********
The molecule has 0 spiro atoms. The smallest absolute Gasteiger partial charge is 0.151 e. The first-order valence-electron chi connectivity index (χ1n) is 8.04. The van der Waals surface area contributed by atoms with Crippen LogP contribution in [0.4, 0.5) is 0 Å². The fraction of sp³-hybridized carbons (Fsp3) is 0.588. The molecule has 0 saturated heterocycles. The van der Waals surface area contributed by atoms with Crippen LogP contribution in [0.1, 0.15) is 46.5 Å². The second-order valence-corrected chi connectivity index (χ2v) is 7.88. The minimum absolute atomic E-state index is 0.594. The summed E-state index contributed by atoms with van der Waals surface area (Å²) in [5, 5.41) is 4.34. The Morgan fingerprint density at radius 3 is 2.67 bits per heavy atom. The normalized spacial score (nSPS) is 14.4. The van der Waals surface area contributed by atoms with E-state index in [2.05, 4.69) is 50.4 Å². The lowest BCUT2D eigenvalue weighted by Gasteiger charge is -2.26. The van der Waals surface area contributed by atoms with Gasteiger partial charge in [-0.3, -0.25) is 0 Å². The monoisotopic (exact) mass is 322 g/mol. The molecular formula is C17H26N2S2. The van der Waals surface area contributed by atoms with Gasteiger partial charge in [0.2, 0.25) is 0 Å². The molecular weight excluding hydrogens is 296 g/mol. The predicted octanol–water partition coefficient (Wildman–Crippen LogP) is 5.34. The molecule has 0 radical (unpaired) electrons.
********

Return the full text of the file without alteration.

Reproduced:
The molecule has 0 spiro atoms. The smallest absolute Gasteiger partial charge is 0.151 e. The first-order valence-electron chi connectivity index (χ1n) is 8.04. The van der Waals surface area contributed by atoms with Crippen LogP contribution in [0.4, 0.5) is 0 Å². The fraction of sp³-hybridized carbons (Fsp3) is 0.588. The molecule has 0 saturated heterocycles. The van der Waals surface area contributed by atoms with Crippen LogP contribution in [0.1, 0.15) is 46.5 Å². The second-order valence-corrected chi connectivity index (χ2v) is 7.88. The minimum absolute atomic E-state index is 0.594. The summed E-state index contributed by atoms with van der Waals surface area (Å²) in [5, 5.41) is 4.34. The Morgan fingerprint density at radius 3 is 2.67 bits per heavy atom. The normalized spacial score (nSPS) is 14.4. The van der Waals surface area contributed by atoms with E-state index in [2.05, 4.69) is 50.4 Å². The lowest BCUT2D eigenvalue weighted by Gasteiger charge is -2.26. The van der Waals surface area contributed by atoms with Gasteiger partial charge in [-0.3, -0.25) is 0 Å². The monoisotopic (exact) mass is 322 g/mol. The molecular formula is C17H26N2S2. The van der Waals surface area contributed by atoms with Gasteiger partial charge in [0.2, 0.25) is 0 Å². The molecular weight excluding hydrogens is 296 g/mol. The predicted octanol–water partition coefficient (Wildman–Crippen LogP) is 5.34. The molecule has 0 radical (unpaired) electrons.